Robert Anderson, unrecorded plat for land not granted, 100 acres known as Indian springs, Craven County, between the Chawraws and pine tree hill, surveyed by John Wade.

Series:S165005 item:036; Date:December 17, 1791

Committee report on the petition of Simeon Spring, Thomas Brown, and George Sutusky, beloved men of the Chickasaw Nation, petitioning asking that their lands on the Savannah River, which were confiscated in 1783, may be returned.

Series:S165015 item:011; Date:1820

Sally Nicholson, native of the Cherokee Nation, petition asking to be allowed to possess a certain tract of land beside the Keowee River.

Series:S165015 item:032; Date:1821

Inhabitants of SC, petition and supporting papers asking that John McKenzie be allowed to practice his method of Choctaw Indian herbal medicine. (52 pages)

Series:S108092 reel:067 frame:0455; Date:1822

Peter Harris, a Catawba Warrior, petition and supporting papers requesting a compensation for Revolutionary service.

Series:S165015 item:26; Date:1855

Trustees of the Fishing Creek Seminary, petition and supporting papers, for the payment of the tuition of George Alexander, a Catawba Indian. (8 pages)

F.P.O.C. Petitions from several States

Library.uncg.edu Petition Analysis Record #11085911; Location: Adams C. MS year:1859

Natchez free woman of color Agnes Eahart asks for a special license to remain in Mississippi. She is the mother of many children-Elizabeth, Andrew, Mary, Margaret, David, Napoleon, Emma, Elina, William, Almon, and Melvin-all born free; and she can post a $5,000 good behavior bond.

Library.uncg.edu Petition Analysis Record #11285610; Location:Northampton Co. NC year:1856

Northampton Co. residents seek a law allowing three free black families to remain in the State. They assert that Anthony Copeland, Warren Boon, and Joshua Small, moved from Virginia to NC between 1840 and 1844, married colored women from the County. Copeland, a brick layer by trade, and the other men, are industrious, honest and law abiding. The free men of color were unaware of the NC law prohibiting free blacks from entering the State.

Library.uncg.edu Petition Analysis Record #11279002; Location:Gates Co. NC year:1790

The petitioners request the legislature to pass a law validating acquisition of land by a group of descendants of Indians and blacks. In 1724 the Chowan Indians received 11,360 acres of land in Chowan County, later Gates Co. The Indians sold most of the land. The Indian men all died, and the women "mixed with negroes." The free blacks and their mixed-blood children served as soldiers for the colonials in the Revolution. Supported by William Lewis, Samuel Harrell, and other white men, they seek title to "small remnants of the aforesaid tract of land."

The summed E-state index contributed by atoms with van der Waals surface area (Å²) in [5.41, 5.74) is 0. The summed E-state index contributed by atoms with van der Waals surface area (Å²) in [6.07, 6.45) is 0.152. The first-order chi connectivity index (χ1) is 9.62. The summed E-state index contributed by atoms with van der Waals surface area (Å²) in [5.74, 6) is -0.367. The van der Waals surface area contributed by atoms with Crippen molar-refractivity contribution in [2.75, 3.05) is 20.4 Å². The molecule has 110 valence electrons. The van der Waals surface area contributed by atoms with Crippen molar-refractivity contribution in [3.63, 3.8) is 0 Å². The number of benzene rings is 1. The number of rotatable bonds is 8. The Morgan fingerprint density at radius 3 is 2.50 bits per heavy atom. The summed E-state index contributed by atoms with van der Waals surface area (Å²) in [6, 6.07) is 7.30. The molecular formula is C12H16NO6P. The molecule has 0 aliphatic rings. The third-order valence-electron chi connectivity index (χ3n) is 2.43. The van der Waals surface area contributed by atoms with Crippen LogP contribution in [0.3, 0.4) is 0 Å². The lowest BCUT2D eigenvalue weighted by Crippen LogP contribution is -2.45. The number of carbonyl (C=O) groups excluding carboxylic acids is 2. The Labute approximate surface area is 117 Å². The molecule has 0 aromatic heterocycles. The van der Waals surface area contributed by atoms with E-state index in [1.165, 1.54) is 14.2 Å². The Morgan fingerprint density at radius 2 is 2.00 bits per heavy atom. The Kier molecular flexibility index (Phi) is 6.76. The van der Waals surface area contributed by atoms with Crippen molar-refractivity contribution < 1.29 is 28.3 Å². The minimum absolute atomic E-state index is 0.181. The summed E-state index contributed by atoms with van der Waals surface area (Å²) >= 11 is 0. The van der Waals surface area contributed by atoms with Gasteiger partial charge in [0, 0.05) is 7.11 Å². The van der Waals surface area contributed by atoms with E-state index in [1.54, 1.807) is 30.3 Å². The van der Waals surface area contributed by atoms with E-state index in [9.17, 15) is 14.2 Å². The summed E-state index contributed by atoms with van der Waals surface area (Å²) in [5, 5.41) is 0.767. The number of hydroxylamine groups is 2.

Library.uncg.edu Petition Analysis Record #11484304; Location:McMinn Co. TN year:1843

George Sherman arrived in the state in 1839 and now asks permission to remain in Tennessee. A certificate signed by a notary public in New York states that he is of "mulatto" complexion with wooly hair and is "an Indian, one of the Narragansett tribe."

Library.uncg.edu Petition Analysis Record #11678401; Location:Northampton Co, VA year:1784

A six-hundred acre Indian reservation has become "An asylum for free negro & other disorderly persons, who build huts thereon & pillage & destroy the timber without control." There are only five or six of the Gingaskin tribe left on the land. The petitioners request that the trustees be appointed to lay off "a convenient part of the said land" for the Indians while leasing out and taxing the remainder. The rents would be divided among the Gingaskin.

Library.uncg.edu Petition Analysis Record #11684302; Location:King William C. VA year:1843

Free holders and other white inhabitants of King William County ask the legislature to sell fifteen hundred acres on the Pamunky River and other lands that were set apart during the colonial era for the Pamunky Indians. The lands were only "set apart," not "granted away." "Now the Pamunkys form only a small remnant of the population, having so largely mingled with the negro race as to have obliterated all striking features of Indian extraction." The lands, the petitioners state, are now inhabited by two "unincorporated bands of free mulattoes in the midst of a large slave holding community."

More f.p.o.c. Petitions from various States

1723 - Virginia

"That all free Negroes, mulattos, or Indians (except tributary Indians to this government) male and female, above the age of sixteen, and all wives of such Negroes, mulattos, or Indians shall be accounted tithables"